– Hide quoted text — Show quoted text -> I bought a nice used P-bass about a month ago.  It has recieved little > use, and plays very nicely.  I just sighted down the neck, and it > appears very slightly bowed towards the strings. > Should the neck appear this way?  I have a Les Paul that has the > flattest neck you have ever seen.  Should a bass be different? > Pete Collin

Response:

it’s called relief and every bass (or guitar) must have it otherwise it’s almost unplayable. Have a look at Gary Willis’  pages for an explanation http://www.garywillis.com/pages/bass/bassmanual/setupmanual.html

– Hide quoted text — Show quoted text -> I bought a nice used P-bass about a month ago.  It has recieved little > use, and plays very nicely.  I just sighted down the neck, and it > appears very slightly bowed towards the strings. > Should the neck appear this way?  I have a Les Paul that has the > flattest neck you have ever seen.  Should a bass be different? > Pete Collin

Response:

Contary to the belief of many, a bass neck and fongerboad shouldn’t be laser straight.  However, it does have to be stable and in control, with a tiny amount of slope between the nut and the bottom of the fretboard, called ‘relief’.  It’s really a feel adjustment.  If you like the way the thing plays, don’t worry about changing it.  If a string buzzes at seemingly random spots on the neck, you could need a truss rod adjustment.  Under no circumstances do you turn the truss rod more than 1/4 turn at a time. One-eighth (1/8) turn at a time is wise.  After each  turn of the truss rod, re-string, re-tune, whatever it takes, and give the effect of the change a couple of hours to take hold.  Eventhough you may notice a change right off the bat, it may not set in fully right away.  All this is why if you like the bass the way it is, leave it be.  It can be a painstaking process…or relatively easy.  It just depends on the bass. Edward G. — "You don’t always get what you pay for, but you always pay for what you get."  –Don King —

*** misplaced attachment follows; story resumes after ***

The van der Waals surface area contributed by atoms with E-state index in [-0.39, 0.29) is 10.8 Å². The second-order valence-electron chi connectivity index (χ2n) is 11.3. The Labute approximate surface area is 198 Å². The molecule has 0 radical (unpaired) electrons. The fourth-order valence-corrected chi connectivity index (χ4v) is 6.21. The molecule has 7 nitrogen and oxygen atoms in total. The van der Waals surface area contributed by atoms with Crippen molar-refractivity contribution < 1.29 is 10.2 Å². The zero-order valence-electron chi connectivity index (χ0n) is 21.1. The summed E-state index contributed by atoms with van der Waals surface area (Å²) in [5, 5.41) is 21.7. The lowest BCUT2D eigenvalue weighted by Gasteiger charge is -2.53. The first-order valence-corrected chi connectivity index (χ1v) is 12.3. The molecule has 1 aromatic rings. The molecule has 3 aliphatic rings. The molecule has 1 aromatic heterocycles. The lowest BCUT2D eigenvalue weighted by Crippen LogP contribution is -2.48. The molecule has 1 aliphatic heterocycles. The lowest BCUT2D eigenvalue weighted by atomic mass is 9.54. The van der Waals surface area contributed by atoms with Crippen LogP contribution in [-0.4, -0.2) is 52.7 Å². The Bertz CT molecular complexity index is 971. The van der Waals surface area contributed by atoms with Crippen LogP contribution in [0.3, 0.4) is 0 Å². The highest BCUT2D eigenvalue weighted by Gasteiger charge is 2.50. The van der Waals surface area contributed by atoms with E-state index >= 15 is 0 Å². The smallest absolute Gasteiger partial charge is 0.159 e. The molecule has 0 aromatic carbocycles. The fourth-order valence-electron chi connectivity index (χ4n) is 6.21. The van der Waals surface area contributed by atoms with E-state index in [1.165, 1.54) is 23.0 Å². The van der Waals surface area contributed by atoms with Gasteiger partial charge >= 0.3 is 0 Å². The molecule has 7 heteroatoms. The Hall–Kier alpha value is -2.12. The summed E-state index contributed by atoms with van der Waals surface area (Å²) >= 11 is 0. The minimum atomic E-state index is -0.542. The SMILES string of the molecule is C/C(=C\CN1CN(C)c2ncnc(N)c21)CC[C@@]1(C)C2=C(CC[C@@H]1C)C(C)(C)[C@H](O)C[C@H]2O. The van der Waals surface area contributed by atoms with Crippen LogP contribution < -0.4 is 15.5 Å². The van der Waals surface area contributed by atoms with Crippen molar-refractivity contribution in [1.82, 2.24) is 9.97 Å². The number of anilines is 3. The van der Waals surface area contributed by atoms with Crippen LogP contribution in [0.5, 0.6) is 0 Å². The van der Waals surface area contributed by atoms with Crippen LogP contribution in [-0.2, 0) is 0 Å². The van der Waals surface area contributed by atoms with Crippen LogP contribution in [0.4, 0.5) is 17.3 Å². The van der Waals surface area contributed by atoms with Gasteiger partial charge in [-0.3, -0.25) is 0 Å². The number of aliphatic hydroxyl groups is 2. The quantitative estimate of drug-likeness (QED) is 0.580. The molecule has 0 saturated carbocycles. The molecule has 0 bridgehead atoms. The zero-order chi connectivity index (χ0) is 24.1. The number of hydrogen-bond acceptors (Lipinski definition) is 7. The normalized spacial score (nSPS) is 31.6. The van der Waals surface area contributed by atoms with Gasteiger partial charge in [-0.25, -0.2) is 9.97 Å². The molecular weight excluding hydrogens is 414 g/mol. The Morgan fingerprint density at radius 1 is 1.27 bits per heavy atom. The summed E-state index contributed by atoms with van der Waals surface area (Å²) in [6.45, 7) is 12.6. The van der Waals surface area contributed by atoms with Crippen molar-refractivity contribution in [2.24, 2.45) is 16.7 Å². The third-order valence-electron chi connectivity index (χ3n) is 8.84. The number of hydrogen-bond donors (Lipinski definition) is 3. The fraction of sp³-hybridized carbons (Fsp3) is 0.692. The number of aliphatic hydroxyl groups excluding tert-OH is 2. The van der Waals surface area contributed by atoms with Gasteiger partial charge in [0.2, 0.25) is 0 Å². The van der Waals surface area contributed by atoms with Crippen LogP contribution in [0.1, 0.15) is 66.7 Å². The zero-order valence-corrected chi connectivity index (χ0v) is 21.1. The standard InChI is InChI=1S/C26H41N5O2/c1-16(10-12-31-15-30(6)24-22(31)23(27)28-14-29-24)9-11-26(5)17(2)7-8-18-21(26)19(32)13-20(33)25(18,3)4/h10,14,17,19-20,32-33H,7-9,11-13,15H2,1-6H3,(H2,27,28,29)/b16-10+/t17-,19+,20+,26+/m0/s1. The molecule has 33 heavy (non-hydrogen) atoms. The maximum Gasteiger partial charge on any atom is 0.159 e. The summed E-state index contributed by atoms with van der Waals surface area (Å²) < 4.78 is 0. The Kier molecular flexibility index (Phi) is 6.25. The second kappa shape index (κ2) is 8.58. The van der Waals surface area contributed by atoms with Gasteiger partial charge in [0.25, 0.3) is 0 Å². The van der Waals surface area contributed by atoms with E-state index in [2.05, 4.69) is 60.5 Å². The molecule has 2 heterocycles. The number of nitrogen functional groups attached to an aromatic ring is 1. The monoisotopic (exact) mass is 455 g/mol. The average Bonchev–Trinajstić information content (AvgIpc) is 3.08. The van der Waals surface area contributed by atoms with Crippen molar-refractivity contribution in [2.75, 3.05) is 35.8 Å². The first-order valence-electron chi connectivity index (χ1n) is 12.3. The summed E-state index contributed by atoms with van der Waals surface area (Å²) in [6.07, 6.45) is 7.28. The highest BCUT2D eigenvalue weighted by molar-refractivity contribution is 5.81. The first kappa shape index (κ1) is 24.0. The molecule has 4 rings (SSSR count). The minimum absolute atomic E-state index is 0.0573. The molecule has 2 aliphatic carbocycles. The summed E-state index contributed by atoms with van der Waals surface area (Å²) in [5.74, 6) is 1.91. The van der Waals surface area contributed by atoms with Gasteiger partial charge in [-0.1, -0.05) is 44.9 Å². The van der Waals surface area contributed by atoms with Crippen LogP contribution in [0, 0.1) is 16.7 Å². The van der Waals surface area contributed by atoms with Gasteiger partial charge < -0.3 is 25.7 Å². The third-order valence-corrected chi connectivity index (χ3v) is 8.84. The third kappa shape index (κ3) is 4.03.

– Hide quoted text — Show quoted text -> I bought a nice used P-bass about a month ago.  It has recieved little > use, and plays very nicely.  I just sighted down the neck, and it > appears very slightly bowed towards the strings. > Should the neck appear this way?  I have a Les Paul that has the > flattest neck you have ever seen.  Should a bass be different? > Pete Collin

Response:

> I bought a nice used P-bass about a month ago.  It has recieved little > use, and plays very nicely.  I just sighted down the neck, and it > appears very slightly bowed towards the strings. > Should the neck appear this way?  I have a Les Paul that has the > flattest neck you have ever seen.  Should a bass be different? > Pete Collin

Needs a truss rod adjustment. Simple matter. — Neal Pollack The Bad Habit Allstars http://www.badhabitallstars.com Carbondale, CO, USA

Response:

> I bought a nice used P-bass about a month ago.  It has recieved little > use, and plays very nicely.  I just sighted down the neck, and it > appears very slightly bowed towards the strings. > Should the neck appear this way?  I have a Les Paul that has the > flattest neck you have ever seen.  Should a bass be different? > Pete Collin

That’s normal, and desirable, for a bass to have some bow in the neck.  It’s called "relief".  Read the FAQs at altguitarbass.com to learn more.

Response:

I bought a nice used P-bass about a month ago.  It has recieved little use, and plays very nicely.  I just sighted down the neck, and it appears very slightly bowed towards the strings. Should the neck appear this way?  I have a Les Paul that has the flattest neck you have ever seen.  Should a bass be different? Pete Collin